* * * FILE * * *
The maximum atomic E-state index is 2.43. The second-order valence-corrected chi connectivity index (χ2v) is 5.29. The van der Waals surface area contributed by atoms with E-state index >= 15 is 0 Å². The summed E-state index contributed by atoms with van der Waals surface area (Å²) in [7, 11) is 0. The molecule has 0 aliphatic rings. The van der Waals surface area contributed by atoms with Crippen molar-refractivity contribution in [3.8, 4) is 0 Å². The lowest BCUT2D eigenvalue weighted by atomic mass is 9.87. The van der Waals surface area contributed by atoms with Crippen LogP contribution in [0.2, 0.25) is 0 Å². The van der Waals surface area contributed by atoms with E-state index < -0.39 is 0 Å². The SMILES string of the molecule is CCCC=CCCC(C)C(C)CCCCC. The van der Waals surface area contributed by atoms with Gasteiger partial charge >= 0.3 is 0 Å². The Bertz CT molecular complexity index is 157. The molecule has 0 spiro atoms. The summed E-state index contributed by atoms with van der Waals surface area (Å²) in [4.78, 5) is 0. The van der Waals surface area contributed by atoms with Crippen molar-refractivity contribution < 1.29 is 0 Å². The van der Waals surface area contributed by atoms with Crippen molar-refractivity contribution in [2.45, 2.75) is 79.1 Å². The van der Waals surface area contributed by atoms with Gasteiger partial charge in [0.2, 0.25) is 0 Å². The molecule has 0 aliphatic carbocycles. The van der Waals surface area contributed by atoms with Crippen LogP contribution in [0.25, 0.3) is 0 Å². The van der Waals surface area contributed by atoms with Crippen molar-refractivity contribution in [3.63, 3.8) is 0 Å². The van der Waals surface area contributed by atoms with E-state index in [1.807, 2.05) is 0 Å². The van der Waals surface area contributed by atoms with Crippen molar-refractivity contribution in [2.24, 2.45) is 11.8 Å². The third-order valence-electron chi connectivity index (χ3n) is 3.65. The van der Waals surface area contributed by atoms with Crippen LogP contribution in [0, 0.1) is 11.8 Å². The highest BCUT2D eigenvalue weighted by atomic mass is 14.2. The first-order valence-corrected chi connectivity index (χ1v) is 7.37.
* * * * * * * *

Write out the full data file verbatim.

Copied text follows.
The maximum atomic E-state index is 2.43. The second-order valence-corrected chi connectivity index (χ2v) is 5.29. The van der Waals surface area contributed by atoms with E-state index >= 15 is 0 Å². The summed E-state index contributed by atoms with van der Waals surface area (Å²) in [7, 11) is 0. The molecule has 0 aliphatic rings. The van der Waals surface area contributed by atoms with Crippen molar-refractivity contribution in [3.8, 4) is 0 Å². The lowest BCUT2D eigenvalue weighted by atomic mass is 9.87. The van der Waals surface area contributed by atoms with Crippen LogP contribution in [0.2, 0.25) is 0 Å². The van der Waals surface area contributed by atoms with E-state index < -0.39 is 0 Å². The SMILES string of the molecule is CCCC=CCCC(C)C(C)CCCCC. The van der Waals surface area contributed by atoms with Gasteiger partial charge >= 0.3 is 0 Å². The Bertz CT molecular complexity index is 157. The molecule has 0 spiro atoms. The summed E-state index contributed by atoms with van der Waals surface area (Å²) in [4.78, 5) is 0. The van der Waals surface area contributed by atoms with Crippen molar-refractivity contribution < 1.29 is 0 Å². The van der Waals surface area contributed by atoms with Crippen molar-refractivity contribution in [2.45, 2.75) is 79.1 Å². The van der Waals surface area contributed by atoms with Gasteiger partial charge in [0.2, 0.25) is 0 Å². The molecule has 0 aliphatic carbocycles. The van der Waals surface area contributed by atoms with Crippen LogP contribution in [0.25, 0.3) is 0 Å². The van der Waals surface area contributed by atoms with Crippen molar-refractivity contribution in [3.63, 3.8) is 0 Å². The van der Waals surface area contributed by atoms with E-state index in [1.807, 2.05) is 0 Å². The van der Waals surface area contributed by atoms with Crippen molar-refractivity contribution in [2.24, 2.45) is 11.8 Å². The third-order valence-electron chi connectivity index (χ3n) is 3.65. The van der Waals surface area contributed by atoms with Crippen LogP contribution in [0, 0.1) is 11.8 Å². The highest BCUT2D eigenvalue weighted by atomic mass is 14.2. The first-order valence-corrected chi connectivity index (χ1v) is 7.37.